Is the European Central being unfair to Greece? The new left-wing government thinks so. It complains that the euro zone’s central bank is meting out tougher treatment than it gave the previous right-wing administration that came into office almost three years ago. This is a potentially toxic accusation.
The ECB’s inconsistent approach is justified because Athens isn’t yet working well with its creditors. But, if that changes, the central bank – which holds a conference call on Greece on March 12 – should be more flexible.
Back in 2012, the freshly elected government of Antonis Samaras was running out of cash. It hadn’t yet satisfactorily completed the terms of a bailout plan agreed by its predecessor with Greece’s creditors and couldn’t access cash under that scheme.
So Athens issued more short-term Treasury Bills to Greek banks. They got cash, in turn, by using the bills as collateral with the Eurosystem, the euro zone’s network of central banks. To enable this operation, the ECB temporarily raised the amount of T-bills that Greek banks could use as collateral with the Eurosystem from 3.5 billion euros to 7 billion euros.
Fast forward to 2015. The new government of Alexis Tsipras is also running out of cash. It, too, hasn’t implemented the terms of the bailout plan agreed by its predecessor and so can’t access cash from that scheme. It now wants to issue more T-bills to Greek banks.
But the ECB is refusing to raise the collateral cap. It has also told Greek banks not to increase their credit exposure to the government.
Tsipras complained in an interview with Der Spiegel at the weekend that the ECB has a noose round Greece’s neck. Meanwhile, his finance minister, Yanis Varoufakis, told Corriere della Sera that the ECB was flexible back in 2012 but was now being disciplinary.
Mario Draghi, the ECB president, attempted to justify the tough approach last week. He said that if a bank brought collateral to the ECB and then used the cash to buy government debt, that constituted monetary financing of a state by the central bank. Monetary financing, whether direct or indirect, was prohibited by Article 123 of the European Union’s Lisbon Treaty, he added.
There are two things wrong with this argument. First, if the ECB would breach the treaty by raising the collateral cap today, why wouldn’t it also have broken the law back in 2012? Second, Article 123 of the treaty prohibits only direct, rather than indirect, funding of governments.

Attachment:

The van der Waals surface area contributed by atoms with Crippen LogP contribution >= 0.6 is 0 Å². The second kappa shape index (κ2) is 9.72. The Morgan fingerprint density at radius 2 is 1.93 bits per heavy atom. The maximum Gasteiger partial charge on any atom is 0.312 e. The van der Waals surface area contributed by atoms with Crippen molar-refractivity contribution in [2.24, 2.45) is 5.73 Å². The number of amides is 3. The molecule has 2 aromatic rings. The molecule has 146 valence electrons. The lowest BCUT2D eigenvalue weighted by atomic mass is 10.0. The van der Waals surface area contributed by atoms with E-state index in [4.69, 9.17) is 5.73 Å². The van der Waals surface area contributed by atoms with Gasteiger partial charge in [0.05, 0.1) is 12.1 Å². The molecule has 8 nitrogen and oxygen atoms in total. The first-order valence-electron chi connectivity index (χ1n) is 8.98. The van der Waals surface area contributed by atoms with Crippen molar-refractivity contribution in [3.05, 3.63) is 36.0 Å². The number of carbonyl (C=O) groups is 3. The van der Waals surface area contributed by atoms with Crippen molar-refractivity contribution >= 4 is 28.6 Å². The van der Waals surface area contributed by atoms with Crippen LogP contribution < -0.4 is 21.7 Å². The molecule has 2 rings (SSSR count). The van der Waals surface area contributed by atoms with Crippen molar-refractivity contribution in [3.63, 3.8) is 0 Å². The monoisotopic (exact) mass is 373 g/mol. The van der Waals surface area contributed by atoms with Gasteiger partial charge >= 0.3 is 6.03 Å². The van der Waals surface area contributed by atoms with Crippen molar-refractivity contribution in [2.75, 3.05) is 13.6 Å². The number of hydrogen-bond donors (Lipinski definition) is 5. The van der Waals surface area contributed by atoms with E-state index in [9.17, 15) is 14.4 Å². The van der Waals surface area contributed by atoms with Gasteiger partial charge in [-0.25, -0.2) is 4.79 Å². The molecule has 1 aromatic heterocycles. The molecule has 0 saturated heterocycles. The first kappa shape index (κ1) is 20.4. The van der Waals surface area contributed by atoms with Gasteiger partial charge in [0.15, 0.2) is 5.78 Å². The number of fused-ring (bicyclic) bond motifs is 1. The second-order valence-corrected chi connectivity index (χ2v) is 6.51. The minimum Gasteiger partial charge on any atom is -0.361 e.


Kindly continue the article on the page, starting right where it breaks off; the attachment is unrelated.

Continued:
In fact, the ECB has been “indirectly” funding governments quite a lot in recent years. Think of its new quantitative easing programme, which involves buying over 1 trillion euros of government bonds. Such operations are controversial, but they don’t cross the line into illegality if they are done in the right way.
But if the monetary financing argument is somewhat spurious, the ECB still has reason for treating the Tsipras government differently from its predecessor.
Back in 2012, the new Samaras government was broadly speaking cooperating with its creditors, although it was still arguing about details. The ECB could be therefore reasonably confident that it would ultimately be able to access cash from the bailout programme. So relaxing the T-bill limit could be justified as a temporary bridge measure.
By contrast, the new Tsipras government is struggling to cooperate with its creditors. Weeks have been wasted on terminological disputes such as whether the trio of organisations monitoring Greece’s compliance with the bailout plan should be called the troika or merely “the institutions,” and whether they should meet in Athens or Brussels.
The finance minster has also raised the possibility of holding a referendum if its creditors are intransigent and other ministers have threatened to block privatisation plans. So the ECB can reasonably take the view that the bailout plan is not on track and justify the differential treatment.
However, things would change if Tsipras started to work more constructively with Athens’ creditors. He certainly needs to get his skates on as the government will probably run out of cash in a few weeks. In such a scenario, the ECB should be willing to relax the T-bill caps – something that Draghi has given a hint it might be open to.
It may not come to this. The euro zone creditors have said they may advance Greece some cash if it moves forward rapidly with its reforms – meaning it may then not need to issue more T-bills. And, of course, Tsipras may continue to waste time. In that case, he will have only himself to blame if Greece goes bust.
On the other hand, if the new government does engage more constructively only to find the ECB maintains its hard line, the central bank would be open to the criticism that it was being inconsistent and unfair. Theories would circulate that it was deliberately undermining Tsipras because of the colour of his politics. If Athens then was plunged into bankruptcy, recriminations would fly thick and fast – and not just from the Greek left. The shocks would reverberate across Europe.